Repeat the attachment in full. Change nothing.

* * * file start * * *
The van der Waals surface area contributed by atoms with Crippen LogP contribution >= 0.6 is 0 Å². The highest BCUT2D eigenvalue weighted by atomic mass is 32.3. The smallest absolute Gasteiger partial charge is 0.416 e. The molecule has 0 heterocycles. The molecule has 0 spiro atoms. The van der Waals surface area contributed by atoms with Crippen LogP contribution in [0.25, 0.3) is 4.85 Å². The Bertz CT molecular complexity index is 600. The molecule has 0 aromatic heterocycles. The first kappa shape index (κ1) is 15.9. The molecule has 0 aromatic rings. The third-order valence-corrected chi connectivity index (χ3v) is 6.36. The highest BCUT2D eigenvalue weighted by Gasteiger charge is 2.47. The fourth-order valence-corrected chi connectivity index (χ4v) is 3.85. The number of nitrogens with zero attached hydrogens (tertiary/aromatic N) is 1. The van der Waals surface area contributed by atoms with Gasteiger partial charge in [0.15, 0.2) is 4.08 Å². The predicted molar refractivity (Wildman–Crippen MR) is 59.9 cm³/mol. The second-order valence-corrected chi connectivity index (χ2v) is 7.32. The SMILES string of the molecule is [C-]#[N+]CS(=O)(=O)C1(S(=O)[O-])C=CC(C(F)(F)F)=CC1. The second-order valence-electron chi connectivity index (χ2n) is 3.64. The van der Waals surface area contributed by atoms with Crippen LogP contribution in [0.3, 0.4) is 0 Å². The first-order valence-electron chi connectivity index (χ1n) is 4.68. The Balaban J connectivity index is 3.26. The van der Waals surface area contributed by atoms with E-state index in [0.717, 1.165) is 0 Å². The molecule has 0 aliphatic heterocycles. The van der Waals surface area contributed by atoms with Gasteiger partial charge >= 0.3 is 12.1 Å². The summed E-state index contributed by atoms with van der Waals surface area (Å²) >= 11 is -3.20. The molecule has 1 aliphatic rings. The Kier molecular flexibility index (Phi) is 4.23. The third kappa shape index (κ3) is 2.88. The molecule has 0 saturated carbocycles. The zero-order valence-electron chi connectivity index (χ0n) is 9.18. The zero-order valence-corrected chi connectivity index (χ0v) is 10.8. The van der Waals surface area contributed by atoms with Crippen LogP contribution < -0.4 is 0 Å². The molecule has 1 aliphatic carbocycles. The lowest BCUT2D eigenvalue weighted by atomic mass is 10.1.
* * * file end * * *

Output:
The van der Waals surface area contributed by atoms with Crippen LogP contribution >= 0.6 is 0 Å². The highest BCUT2D eigenvalue weighted by atomic mass is 32.3. The smallest absolute Gasteiger partial charge is 0.416 e. The molecule has 0 heterocycles. The molecule has 0 spiro atoms. The van der Waals surface area contributed by atoms with Crippen LogP contribution in [0.25, 0.3) is 4.85 Å². The Bertz CT molecular complexity index is 600. The molecule has 0 aromatic heterocycles. The first kappa shape index (κ1) is 15.9. The molecule has 0 aromatic rings. The third-order valence-corrected chi connectivity index (χ3v) is 6.36. The highest BCUT2D eigenvalue weighted by Gasteiger charge is 2.47. The fourth-order valence-corrected chi connectivity index (χ4v) is 3.85. The number of nitrogens with zero attached hydrogens (tertiary/aromatic N) is 1. The van der Waals surface area contributed by atoms with Gasteiger partial charge in [0.15, 0.2) is 4.08 Å². The predicted molar refractivity (Wildman–Crippen MR) is 59.9 cm³/mol. The second-order valence-corrected chi connectivity index (χ2v) is 7.32. The SMILES string of the molecule is [C-]#[N+]CS(=O)(=O)C1(S(=O)[O-])C=CC(C(F)(F)F)=CC1. The second-order valence-electron chi connectivity index (χ2n) is 3.64. The van der Waals surface area contributed by atoms with Crippen LogP contribution in [0.3, 0.4) is 0 Å². The first-order valence-electron chi connectivity index (χ1n) is 4.68. The Balaban J connectivity index is 3.26. The van der Waals surface area contributed by atoms with E-state index in [0.717, 1.165) is 0 Å². The molecule has 0 aliphatic heterocycles. The van der Waals surface area contributed by atoms with Gasteiger partial charge >= 0.3 is 12.1 Å². The summed E-state index contributed by atoms with van der Waals surface area (Å²) >= 11 is -3.20. The molecule has 1 aliphatic rings. The Kier molecular flexibility index (Phi) is 4.23. The third kappa shape index (κ3) is 2.88. The molecule has 0 saturated carbocycles. The zero-order valence-electron chi connectivity index (χ0n) is 9.18. The zero-order valence-corrected chi connectivity index (χ0v) is 10.8. The van der Waals surface area contributed by atoms with Crippen LogP contribution < -0.4 is 0 Å². The molecule has 1 aliphatic carbocycles. The lowest BCUT2D eigenvalue weighted by atomic mass is 10.1.